Fortunately the space junk caused no injury or damage and there was a media frenzy of speculation of where and when the craft might crash-land with contests and wagers made. A few days afterwards local farmers recovered a huge oxygen tank and it was decided by show masters-of-ceremonies to display it as a prop on the stage of the Miss Universe pageant that had been scheduled for later in the month in nearby Perth—hosted by The Price is Right’s Bob Barker—whose weight combined with seventy-five contestants assembled to sing a rousting rendition of Waltzing Matilda made the dais a little structurally unstable. Fortunately no beauty contestants were harmed in this mission either. Having garnered valuable lessons from the first attempt, the US planned next for Space Station Freedom whose programme would eventual merge with the International Space Station, commissioned in 1998.

for here am i sitting in a tin can

Though lyrically and stylistically informed by the previous year’s release of the Stanley Kubrick’s adaptation of 2001: A Space Odyssey (previously), David Bowie’s “Space Oddity” (previously) had a delayed release—a version was recorded back in February—owing to an earlier split with his old record label and Bowie’s new artists and repertoire managing group decided to release the song on this day in 1969, just nine days ahead of the Apollo 11 mission, to capitalise on the publicity of that event. Due to the tone and the unresolved finish, the BBC network of stations refrained from playing the song until the crew of the lunar excursion were safely back on Earth.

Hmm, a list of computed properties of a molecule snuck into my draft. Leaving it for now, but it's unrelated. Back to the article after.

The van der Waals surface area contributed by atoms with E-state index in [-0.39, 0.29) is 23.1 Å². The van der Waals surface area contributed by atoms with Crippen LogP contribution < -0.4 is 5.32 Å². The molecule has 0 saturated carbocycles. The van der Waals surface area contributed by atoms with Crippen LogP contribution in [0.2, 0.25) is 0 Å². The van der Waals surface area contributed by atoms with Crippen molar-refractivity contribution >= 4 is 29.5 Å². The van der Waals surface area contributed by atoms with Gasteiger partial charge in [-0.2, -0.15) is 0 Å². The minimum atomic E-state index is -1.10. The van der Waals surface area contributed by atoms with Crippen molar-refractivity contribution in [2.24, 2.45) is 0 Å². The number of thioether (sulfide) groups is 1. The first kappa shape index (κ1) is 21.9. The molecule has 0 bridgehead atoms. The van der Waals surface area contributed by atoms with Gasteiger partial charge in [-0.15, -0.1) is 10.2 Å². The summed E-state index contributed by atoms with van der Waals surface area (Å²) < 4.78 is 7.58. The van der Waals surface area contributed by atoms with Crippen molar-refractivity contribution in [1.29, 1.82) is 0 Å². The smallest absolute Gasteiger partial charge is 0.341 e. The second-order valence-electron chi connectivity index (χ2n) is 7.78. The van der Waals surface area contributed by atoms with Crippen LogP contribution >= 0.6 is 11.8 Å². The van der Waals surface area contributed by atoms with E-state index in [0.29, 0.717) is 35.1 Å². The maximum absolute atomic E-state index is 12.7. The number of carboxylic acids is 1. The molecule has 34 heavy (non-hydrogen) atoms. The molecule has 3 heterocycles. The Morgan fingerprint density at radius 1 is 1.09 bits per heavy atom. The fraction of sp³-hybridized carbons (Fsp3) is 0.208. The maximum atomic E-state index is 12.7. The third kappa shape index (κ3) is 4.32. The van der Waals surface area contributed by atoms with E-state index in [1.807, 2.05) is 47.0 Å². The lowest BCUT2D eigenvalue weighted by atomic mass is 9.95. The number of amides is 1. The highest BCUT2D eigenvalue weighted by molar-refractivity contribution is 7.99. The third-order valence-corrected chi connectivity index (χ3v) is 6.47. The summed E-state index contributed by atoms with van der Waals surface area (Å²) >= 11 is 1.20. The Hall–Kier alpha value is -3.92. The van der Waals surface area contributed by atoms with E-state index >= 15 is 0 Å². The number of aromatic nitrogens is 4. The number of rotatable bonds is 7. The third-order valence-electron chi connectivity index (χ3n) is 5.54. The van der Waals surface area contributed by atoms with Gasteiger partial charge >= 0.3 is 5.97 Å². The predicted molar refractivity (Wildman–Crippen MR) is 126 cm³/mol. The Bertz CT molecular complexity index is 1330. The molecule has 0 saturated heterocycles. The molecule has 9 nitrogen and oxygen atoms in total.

Wednesday, 10 July 2019

without fear nor favour

Chillingly and contemptibly, one of the forerunners to be the next Prime Minister of the UK refused to lend his support to the country’s diplomatic corps which precipitated the resignation of a long-serving civil servant and ambassador to the US after having become the target of Donald Trump’s virulent attacks and being effectively froze out of affairs of state as UK’s ombudsman and chief representation.